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Identifying fixed and variable costs

Are these costs fixed, variable or semi-variable? How can we tell? Watch this video to learn how to identify different types of cost in real life.

It’s all very well being able to recognise the different types of costs by looking at a graph – but how do you identify them in real life, just from looking at the numbers? Actually, it’s fairly straightforward, as the Kaplan tutor explains in this video.

The video includes the following table:

Production level January – 1,000 units February – 2,000 units
Material cost $500 $1,000
Labour cost $1,000 $2,000
Factory rent $2,000 $2,000
Electricity bill $700 $900

Fixed, variable or semi-variable?

Are these costs fixed, variable or semi-variable? How can we tell?

  • If the total of a cost doesn’t change as production levels change, then that cost can immediately be classified as a fixed cost.

But what if the total cost does change with production levels? That suggests it’s going to be either a variable cost or a semi-variable cost – but which?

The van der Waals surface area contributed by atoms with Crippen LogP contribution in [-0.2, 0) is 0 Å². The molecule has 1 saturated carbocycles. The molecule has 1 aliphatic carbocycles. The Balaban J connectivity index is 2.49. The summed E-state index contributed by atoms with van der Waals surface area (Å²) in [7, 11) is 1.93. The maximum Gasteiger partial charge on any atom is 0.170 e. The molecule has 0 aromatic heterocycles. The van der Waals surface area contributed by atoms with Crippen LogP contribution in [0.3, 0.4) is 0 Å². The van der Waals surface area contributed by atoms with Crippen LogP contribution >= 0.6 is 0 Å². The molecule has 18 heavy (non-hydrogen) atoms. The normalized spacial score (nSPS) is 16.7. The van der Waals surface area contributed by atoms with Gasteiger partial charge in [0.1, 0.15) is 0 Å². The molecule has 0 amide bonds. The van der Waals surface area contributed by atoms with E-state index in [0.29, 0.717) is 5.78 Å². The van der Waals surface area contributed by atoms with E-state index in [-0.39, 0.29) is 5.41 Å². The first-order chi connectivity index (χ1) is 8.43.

To find out, calculate the cost per unit at both production levels, then compare the results:

Cost per unit = total cost / number of units produced
  • If the cost per unit stays the same despite production levels changing, then it is a variable cost.
  • If the cost per unit changes when production levels change, then it is a semi-variable cost.
The video has an example of calculating these.

How much is fixed and how much is variable?

The video also shows how to work out how much of a semi-variable cost is fixed, and how much of it is variable.

Step 1: Variable cost per unit

Find the variable cost per unit first by looking at the increase in cost from the increase in production:
Variable cost per unit = extra cost / extra units produced

Step 2: Fixed cost

Next find the fixed element, starting with the total variable cost:
Total variable cost = variable cost per unit × units produced
Take this away from the total costs to leave the fixed costs:
Fixed costs = total cost – total variable cost

It’s really important to have a good understanding of costs before we move on, so the next step seems like a good time for a quiz!

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Budget Forecasting, Costing, and Variances

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